Middle school is a time of rapid growth and occasional uncertainty for students. Although middle schoolers face academic, social, and emotional challenges inside and outside the classroom, school administrators and teachers have an opportunity help students build resiliency for a successful future. One way to support students in building mental resilience is to focus on building growth mindset throughout middle school. A growth mindset helps individuals believe that their brains have the ability to grow and change for the better. Growth mindset is a self-perception that skills and abilities can be developed with effort, as opposed to inherent, pre-determined traits. In contrast, a fixed mindset means that individuals believe that qualities such as intelligence and talent are static, or fixed.
Differences in these approaches to life shape students’ goals, beliefs about effort, attributions for setbacks, and learning strategies. Particularly during a time of significant physical and emotional growth like middle school, it is important to understand how a mindset can make or break a student’s intellectual and social success.
Growth Mindset Inside the Classroom: Effects of Mindset on Brain Development in Middle Schoolers
Research has shown that consistently teaching students about growth mindset and their potential to improve will yield positive results. Middle school students who received weekly emails teaching them about growth mindset achieved significantly higher scores math and verbal statewide tests, with noticeably higher scores among female students. Importantly for middle school, students with a growth mindset demonstrated higher achievement during challenging school transitions and their passing rates in demanding classes were higher compared to those with a fixed mindset.
While growth mindset can help students achieve, they need teachers who are trained in growth mindset strategies and are demonstrating it within the classroom. Teachers with a growth mindset are more likely to encourage engagement from struggling students and suggest alternative approaches when students struggle in order to help students reach their goals. They may also emphasize grades as a feedback about a student’s measure of growth rather than a measure of intelligence.
Administrators can support their students and teachers on the journey to growth mindset by creating a school culture of growth. Encouraging teachers to participate in PD that emphasizes growth mindset will start a school on this journey. Administrators can also have a hand in creating a school environment where growth is praised, rather than praising static levels of intelligence and talent. Although an emphasis on growth mindset won’t transform a classroom overnight, it can eventually lead to a school where students aren’t worried about simply looking smart on tests but are empowered and committed to putting forth more energy to learn.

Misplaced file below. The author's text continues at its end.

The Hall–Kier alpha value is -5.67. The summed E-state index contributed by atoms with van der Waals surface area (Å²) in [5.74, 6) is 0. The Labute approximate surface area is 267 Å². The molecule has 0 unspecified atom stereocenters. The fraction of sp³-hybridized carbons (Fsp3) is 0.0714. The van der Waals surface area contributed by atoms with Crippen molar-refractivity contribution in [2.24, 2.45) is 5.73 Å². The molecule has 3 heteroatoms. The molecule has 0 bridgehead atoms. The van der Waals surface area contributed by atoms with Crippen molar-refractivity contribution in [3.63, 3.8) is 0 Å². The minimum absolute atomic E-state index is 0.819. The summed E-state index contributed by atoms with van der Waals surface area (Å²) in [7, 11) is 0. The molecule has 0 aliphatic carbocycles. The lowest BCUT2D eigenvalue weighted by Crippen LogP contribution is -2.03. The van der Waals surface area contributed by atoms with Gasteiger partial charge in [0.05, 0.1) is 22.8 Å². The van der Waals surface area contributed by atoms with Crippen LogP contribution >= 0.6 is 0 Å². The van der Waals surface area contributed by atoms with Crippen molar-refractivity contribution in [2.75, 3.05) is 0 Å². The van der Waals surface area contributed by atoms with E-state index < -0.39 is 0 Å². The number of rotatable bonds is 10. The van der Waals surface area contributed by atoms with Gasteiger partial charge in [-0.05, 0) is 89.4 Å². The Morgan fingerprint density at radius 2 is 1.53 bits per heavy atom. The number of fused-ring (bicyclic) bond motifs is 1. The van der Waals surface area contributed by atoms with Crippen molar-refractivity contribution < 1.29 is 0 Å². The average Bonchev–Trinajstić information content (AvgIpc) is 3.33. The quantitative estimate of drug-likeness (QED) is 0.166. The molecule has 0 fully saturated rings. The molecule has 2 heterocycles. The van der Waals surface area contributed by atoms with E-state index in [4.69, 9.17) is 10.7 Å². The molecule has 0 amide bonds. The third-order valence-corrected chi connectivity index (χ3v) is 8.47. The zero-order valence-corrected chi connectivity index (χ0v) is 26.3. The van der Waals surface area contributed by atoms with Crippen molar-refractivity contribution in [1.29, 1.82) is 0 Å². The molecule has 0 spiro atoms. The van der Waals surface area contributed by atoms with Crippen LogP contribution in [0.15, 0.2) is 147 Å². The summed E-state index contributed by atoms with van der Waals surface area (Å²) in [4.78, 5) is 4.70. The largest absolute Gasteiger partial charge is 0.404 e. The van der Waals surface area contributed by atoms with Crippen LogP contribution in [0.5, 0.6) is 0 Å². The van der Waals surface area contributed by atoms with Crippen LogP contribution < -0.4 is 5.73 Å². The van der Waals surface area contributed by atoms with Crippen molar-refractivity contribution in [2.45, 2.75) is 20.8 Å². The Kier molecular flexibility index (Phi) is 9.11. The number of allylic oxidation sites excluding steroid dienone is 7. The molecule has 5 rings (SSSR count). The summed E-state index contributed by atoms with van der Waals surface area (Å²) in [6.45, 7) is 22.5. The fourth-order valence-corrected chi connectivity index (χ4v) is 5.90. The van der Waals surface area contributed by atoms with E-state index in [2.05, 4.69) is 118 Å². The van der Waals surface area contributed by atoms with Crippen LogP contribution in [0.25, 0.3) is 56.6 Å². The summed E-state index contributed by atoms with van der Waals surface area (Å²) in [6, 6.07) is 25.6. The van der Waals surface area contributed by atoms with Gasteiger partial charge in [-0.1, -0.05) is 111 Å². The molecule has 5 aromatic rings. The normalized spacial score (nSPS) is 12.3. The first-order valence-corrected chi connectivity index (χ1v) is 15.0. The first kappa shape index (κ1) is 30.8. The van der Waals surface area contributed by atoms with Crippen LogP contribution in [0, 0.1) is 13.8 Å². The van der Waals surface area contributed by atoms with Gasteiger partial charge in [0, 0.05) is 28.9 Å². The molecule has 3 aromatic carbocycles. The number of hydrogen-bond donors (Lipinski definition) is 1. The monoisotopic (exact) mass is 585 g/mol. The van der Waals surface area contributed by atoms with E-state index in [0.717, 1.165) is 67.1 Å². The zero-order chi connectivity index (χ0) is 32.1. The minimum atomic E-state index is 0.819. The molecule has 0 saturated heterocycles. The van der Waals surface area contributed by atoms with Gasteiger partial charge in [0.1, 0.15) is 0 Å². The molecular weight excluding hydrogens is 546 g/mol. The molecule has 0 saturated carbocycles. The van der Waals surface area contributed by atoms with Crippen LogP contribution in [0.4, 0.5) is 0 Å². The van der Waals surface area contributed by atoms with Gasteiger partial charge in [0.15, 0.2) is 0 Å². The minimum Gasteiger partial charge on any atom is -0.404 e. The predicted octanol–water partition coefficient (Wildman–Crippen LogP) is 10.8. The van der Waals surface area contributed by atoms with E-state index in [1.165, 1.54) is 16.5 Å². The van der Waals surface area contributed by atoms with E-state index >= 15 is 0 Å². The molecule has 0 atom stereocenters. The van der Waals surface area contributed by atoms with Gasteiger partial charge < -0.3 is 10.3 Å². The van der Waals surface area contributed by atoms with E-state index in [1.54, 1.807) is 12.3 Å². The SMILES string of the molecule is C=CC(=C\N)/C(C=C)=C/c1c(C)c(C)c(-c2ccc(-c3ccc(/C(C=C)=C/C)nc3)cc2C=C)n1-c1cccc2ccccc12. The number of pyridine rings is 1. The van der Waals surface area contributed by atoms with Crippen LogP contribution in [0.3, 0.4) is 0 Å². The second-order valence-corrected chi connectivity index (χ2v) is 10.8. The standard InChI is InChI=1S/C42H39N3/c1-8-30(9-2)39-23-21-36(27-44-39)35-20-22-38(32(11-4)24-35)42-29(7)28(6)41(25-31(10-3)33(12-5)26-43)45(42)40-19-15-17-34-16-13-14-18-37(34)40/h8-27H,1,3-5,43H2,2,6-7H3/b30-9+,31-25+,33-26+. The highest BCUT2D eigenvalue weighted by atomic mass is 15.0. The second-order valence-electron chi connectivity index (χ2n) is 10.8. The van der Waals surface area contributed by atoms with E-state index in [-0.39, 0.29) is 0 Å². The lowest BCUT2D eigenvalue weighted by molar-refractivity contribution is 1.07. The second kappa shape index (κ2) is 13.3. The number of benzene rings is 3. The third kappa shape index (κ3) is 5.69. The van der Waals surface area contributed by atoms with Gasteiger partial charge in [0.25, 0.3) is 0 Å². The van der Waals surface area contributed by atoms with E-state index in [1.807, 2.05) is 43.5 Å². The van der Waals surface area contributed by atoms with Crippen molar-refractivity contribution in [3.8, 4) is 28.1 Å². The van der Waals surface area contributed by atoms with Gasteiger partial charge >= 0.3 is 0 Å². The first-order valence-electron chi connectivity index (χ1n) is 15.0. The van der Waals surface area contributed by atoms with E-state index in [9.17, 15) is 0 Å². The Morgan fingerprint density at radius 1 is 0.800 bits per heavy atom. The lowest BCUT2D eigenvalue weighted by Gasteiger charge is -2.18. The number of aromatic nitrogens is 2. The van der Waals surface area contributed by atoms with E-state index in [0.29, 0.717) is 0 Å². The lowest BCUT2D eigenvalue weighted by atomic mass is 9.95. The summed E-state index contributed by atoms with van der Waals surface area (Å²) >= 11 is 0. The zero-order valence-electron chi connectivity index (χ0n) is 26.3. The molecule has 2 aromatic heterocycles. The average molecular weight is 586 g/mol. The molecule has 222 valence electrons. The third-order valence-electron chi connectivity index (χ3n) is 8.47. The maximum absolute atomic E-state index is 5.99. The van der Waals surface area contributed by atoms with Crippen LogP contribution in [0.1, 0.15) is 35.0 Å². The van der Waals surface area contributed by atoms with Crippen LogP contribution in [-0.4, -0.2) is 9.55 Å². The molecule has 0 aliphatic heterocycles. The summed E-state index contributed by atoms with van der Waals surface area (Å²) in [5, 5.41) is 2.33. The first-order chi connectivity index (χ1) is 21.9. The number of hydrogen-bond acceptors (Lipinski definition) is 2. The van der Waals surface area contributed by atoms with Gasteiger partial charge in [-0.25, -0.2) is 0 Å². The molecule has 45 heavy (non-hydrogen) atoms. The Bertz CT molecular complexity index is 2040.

Growth Mindset Outside the Classroom: Effects on Socialization and Emotional Development
Students in middle school are very conscientious of social status, leading many to fear that any negative labels they may receive are “fixed”. When students learn that labels or social status are not fixed, they are more likely to feel confident about trying new activities and making new friends outside of their social circle or comfort zone.
Possessing a growth mindset builds resilience in the face of adversity, as students learn to adopt effective strategies to handle tough situations. A fixed mindset leaves students vulnerable to negative feedback and can lead to avoidance of challenging learning opportunities. Being able to think that you can make it out of a situation is one of the differences between a success story and a statistic.
Administrators can support students by inviting them to try new classes and extracurricular activities throughout middle school. Emphasize to students that although an activity may be new and outside of their comfort zone, learning and progress towards a goal is what matters. One caution: don’t simply praise effort for effort’s sake. If the effort is unproductive and not progressing towards a measurable and attainable goal, it is not growth mindset oriented. Beyond simply a mission statement or lofty values, create an environment where goals are real and attainable for students and teachers alike.
Meeting the Needs
Developing a growth mindset can help youth thrive during a vulnerable time in their lives. You can meet the needs by equipping teachers with the tools to approach students with a growth perception and through finding ways for each student to realize their potential and meet their goals.
Support your students by giving them the SEL skills to succeed. Our Turbo Leader course was made specifically for middle school students and uses proven strategies to help students learn to manage their time and set goals while building a growth mindset. Find out more.